ESG Topic
Executive Remuneration|Climate Change|Company leadership issues|General ESG
Conducted by
Objectives

To communicate to the company representatives that the company should consider utilising an ESG metric as part of remuneration practices to help demonstrate commitment to the long-term business plan

Scope and Process

We met with the management team of a French beverage company to provide feedback on the remuneration policy for the company. In the CEO’s long-term incentive plan, one of the legacy KPIs was no longer relevant. We suggested including an ESG metric such as carbon or water reduction as a replacement. This kind of interaction was welcomed by the company as it values shareholder engagement and considers ESG to be an essential element for the long-term health of the business.The feedback was well received, and the company now has a dedicated ESG metric as part of its long-term incentive plan.

Outcomes
ESG Topic
Climate Change|Company leadership issues|General ESG
Conducted by
Objectives

To communicate the need for ESG consideration when looking at the company's long term strategy

Scope and Process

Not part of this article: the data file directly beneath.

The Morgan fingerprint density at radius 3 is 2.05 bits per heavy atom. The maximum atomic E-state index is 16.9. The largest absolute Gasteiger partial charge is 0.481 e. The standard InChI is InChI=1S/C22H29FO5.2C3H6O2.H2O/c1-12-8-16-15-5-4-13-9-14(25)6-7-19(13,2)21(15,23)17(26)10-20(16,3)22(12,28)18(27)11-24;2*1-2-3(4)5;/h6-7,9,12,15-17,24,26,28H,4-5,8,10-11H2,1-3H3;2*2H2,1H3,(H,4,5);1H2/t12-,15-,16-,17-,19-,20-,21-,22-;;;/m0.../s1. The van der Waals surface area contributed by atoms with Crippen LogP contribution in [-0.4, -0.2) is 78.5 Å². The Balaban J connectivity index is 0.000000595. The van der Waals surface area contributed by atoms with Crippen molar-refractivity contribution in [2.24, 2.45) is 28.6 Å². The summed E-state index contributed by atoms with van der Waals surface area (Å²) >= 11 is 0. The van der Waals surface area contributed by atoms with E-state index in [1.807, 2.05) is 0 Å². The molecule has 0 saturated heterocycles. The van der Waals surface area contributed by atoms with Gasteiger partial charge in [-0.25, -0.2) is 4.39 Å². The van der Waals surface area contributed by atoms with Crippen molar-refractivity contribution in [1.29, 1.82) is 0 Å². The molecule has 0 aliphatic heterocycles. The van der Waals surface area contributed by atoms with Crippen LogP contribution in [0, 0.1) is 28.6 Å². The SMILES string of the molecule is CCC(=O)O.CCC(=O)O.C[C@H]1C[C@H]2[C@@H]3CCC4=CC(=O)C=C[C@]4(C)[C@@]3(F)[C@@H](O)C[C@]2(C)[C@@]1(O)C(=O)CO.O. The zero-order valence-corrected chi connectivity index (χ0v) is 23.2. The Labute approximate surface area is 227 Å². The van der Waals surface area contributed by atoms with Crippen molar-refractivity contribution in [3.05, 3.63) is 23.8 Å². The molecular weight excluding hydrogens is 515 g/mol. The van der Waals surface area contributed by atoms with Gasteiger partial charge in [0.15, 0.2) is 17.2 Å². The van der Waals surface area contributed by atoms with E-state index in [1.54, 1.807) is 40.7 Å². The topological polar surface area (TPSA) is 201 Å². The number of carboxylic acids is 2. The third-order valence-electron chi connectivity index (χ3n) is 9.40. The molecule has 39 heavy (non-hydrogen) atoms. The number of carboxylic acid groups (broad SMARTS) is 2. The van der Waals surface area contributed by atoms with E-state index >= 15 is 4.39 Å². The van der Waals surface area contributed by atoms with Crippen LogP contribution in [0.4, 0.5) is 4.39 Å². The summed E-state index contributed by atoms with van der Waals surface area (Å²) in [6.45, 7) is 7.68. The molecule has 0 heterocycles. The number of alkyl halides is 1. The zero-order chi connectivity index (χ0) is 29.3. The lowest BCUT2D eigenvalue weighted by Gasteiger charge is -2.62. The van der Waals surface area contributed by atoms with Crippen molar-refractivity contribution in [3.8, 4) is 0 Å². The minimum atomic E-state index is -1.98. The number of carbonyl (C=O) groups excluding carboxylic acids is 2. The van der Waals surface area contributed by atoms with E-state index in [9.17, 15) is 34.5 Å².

We met with the Board of a diversified resources company, which currently generates nearly half of its revenue from steel-making coal, to present an investor's perspective. Our presentation included an emphasis on ESG considerations as a way of triggering a conversation on scope-3 carbon emissions and encouraging the company to put the coal business into "run-off" mode, to avoid more extreme scenarios like forced divestment. Soon after, the board faced a decision about a new coal mine, and chose not to invest.

Outcomes
ESG Topic
Company leadership issues|Sustainability reporting|Other governance|Other

specify

          
        
Conducted by
Objectives

To encourage higher dividends and a more independent board

Scope and Process

In a recent meeting with the CEO and CFO of a Japanese steelmaker, our analyst and portfolio manager expressed their views that the combination of cash hoarding, a lack of investor relations efforts, poor transparency, and a shortage of documents in English makes it difficult for investors to even hear about the company, let alone become interested enough to invest. They also encouraged the company to appoint more external directors.

Less than two months after the meeting, the company announced that it had increased the previously disclosed final dividend for the 2018 financial year from JPY 25 per share to JPY 40 per share, and had also doubled the 2019 dividend estimate to JPY 100. At its June shareholder meeting, the company also added a second external director to the board.